Hardly anything that happens in this world is truly unprecedented.
As Americans respond to the coronavirus pandemic, which began in China, with canceled events, business closures, and aggressive social distancing, many are taking an interest in another great pandemic that took place a hundred years ago.
“We have an invisible enemy. We have a problem that a month ago nobody ever thought about,” President Donald Trump said in a press conference Monday on the new coronavirus disease, which health officials call COVID-19.
“I read about—many years ago, [in] 1917, 1918,” Trump said. “This is a bad one. This is a very bad one. This is bad in the sense that it’s so contagious.”
“It’s just so contagious. Sort of record-setting-type contagion,” he said.
The other invisible enemy in 1918 that Trump referred to was the Spanish flu.
The Spanish flu was a transformative world event that has been somewhat obscured and overshadowed by the fact that it took place at the tail end of World War I. But it had enormous consequences for those who lived through it.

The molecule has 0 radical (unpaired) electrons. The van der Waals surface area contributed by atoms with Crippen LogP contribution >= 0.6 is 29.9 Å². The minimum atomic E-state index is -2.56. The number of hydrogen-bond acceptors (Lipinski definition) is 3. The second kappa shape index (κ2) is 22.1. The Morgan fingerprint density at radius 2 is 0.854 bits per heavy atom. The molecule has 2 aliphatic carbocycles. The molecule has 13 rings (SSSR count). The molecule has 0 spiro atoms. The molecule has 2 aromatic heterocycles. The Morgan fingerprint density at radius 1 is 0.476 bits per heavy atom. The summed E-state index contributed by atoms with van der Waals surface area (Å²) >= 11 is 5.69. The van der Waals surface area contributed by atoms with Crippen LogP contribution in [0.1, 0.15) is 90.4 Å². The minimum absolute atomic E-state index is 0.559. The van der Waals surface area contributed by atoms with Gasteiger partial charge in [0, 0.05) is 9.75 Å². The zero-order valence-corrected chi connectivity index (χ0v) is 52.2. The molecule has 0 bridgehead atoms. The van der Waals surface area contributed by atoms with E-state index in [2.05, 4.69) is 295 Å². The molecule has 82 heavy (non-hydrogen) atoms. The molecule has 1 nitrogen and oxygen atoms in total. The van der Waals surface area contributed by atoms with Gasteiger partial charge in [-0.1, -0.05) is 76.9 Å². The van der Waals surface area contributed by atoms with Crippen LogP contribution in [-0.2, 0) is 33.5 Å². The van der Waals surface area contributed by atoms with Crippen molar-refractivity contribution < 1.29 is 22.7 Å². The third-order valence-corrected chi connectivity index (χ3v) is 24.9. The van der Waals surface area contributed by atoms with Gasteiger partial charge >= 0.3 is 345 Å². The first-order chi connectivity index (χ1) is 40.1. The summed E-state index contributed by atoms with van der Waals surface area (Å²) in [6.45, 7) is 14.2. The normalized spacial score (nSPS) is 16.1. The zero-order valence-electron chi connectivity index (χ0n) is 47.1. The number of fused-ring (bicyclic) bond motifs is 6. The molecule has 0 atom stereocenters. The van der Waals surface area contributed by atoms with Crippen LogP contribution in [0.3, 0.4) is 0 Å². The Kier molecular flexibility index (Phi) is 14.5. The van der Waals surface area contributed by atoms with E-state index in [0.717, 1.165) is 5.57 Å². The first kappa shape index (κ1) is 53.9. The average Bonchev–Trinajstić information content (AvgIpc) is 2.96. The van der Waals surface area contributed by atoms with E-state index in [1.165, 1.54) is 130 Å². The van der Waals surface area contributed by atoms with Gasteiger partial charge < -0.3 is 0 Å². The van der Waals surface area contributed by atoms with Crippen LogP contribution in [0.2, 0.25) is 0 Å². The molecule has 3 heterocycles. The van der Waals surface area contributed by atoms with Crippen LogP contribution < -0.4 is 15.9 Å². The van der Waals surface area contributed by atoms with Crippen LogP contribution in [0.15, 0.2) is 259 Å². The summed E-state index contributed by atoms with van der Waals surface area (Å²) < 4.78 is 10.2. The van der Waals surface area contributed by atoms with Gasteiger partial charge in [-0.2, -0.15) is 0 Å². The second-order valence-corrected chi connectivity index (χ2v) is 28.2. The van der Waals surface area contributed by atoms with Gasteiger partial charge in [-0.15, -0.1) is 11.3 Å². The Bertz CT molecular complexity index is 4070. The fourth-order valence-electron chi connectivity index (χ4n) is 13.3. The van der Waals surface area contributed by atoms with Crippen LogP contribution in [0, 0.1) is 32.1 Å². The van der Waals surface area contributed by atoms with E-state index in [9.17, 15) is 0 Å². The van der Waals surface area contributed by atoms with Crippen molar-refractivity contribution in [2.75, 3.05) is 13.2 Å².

Though the Great War upended global political dynamics perhaps more than any other war in history, the flu killed more people.
The true origin of the Spanish flu remains somewhat uncertain, despite the name. The pandemic did not actually begin in Spain at all—breakouts had occurred in the United States, France, and Great Britain before the flu reached Spanish shores.
The first reported case of the Spanish flu was at Camp Funston, a U.S. Army training ground at Fort Riley, which was home to tens of thousands of troops preparing for deployment to Europe.